Distributed Control Systems market in Latin America continues to grow despite economic woes
Dedham, MA -- The global economy is in rough shape, but for the process industries, developing economies such as La...
Dedham, MA — The global economy is in rough shape, but for the process industries, developing economies such as Latin America continue to offer some good growth prospects for suppliers that are well positioned to take advantage of them.
The Distributed Control Systems (DCS) marketplace in Latin America is one such example. “The DCS market in Latin America will grow at the average annual rate of close to 10% through 2012, reaching a total size of almost $1.5 billion,” according to ARC research director Larry O’Brien, the principal author of ARC’s Distributed Control Systems Outlook for Latin America.
Most of this growth is driven by infrastructural industries, such as power generation and traditional heavy process industries like oil and gas, refining, and petrochemical. The mining industry is also a key contributor.
Automation suppliers with the largest direct presence in Latin America are the most successful. While relationships with representatives can help penetrate markets where suppliers don’t have a presence and systems integrators can help provide project services, there is no substitute for having local people that can fill critical roles, not only in sales and project support but also in ongoing maintenance and operational services.
It can be a challenge for suppliers to build their own local presence in Latin America; the local talent can be hard to find. Many suppliers have begun acquiring companies, including rep firms, in Latin America to boost their presence there. ABB, for example, recently acquired CMS Tecnologia in Chile.
Some suppliers have developed large training centres, so aspiring engineers and technicians will have ready access to knowledge of their systems and solutions. In order for one major automation supplier to get a contract with a mining company in a remote location, for example, they had to help build a local training and education centre.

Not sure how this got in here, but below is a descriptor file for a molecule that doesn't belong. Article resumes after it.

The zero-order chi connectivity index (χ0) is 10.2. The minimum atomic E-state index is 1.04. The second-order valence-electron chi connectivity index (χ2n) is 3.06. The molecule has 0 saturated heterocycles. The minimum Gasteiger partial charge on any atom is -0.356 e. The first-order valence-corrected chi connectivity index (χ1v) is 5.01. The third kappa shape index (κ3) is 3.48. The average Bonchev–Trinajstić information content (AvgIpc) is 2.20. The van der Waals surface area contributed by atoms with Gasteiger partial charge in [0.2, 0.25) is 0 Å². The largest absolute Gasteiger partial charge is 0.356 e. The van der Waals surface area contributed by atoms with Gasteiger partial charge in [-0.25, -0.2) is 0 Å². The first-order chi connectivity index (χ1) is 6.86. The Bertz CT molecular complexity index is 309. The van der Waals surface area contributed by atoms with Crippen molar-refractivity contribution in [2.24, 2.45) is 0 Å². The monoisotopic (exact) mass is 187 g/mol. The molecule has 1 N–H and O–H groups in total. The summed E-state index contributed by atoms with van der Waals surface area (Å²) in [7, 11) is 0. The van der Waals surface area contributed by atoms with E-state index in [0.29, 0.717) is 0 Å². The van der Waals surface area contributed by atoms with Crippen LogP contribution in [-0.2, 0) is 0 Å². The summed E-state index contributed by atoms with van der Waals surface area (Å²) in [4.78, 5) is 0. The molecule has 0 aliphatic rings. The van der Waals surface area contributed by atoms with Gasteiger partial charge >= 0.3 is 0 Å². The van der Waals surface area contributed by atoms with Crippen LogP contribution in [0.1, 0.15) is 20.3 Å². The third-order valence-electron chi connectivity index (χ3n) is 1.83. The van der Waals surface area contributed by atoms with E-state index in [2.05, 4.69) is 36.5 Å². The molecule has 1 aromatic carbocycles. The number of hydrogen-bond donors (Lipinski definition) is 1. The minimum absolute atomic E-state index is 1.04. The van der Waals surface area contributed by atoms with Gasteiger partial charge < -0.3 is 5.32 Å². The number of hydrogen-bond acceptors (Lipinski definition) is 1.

Both end users and engineering and procurement firms (EPCs) are increasingly looking to automation suppliers to provide them with automation project execution capabilities, and Latin America is no exception. There is more to this equation, however, than simply project backlogs. Many factors are contributing to growth in project and engineering services for automation suppliers. As a result, suppliers are beginning to fill the role of a main automation contractor (MAC), overseeing all aspects of automation project and providing a single point of responsibility for an automation project from design to startup.
The ability of the customer to influence project costs diminishes as the project nears its latter phases, but these latter phases are also where the bulk of project costs start to accrue. The ability to have a single point of responsibility in an automation supplier that acts as a primary automation contractor is essential to controlling project costs, especially when it comes to preparing expert proposals that portray a realistic and honest view of project costs so they can be managed effectively.
The increasing pressure faced by end users and EPCs also means that projects need to be finished as quickly as possible. Quicker time to startup means quicker time to profitability. In industries, such as fine chemicals and life sciences, faster time to startup is a matter of competitive survival. Automation suppliers with the right capabilities can provide a single point of responsibility for project management, i.e., coordinating activities among multiple automation suppliers and subcontractors and freeing up the end user and EPC to focus on what they do best.
For more information on this study, go to www.arcweb.com/res/dcs-la.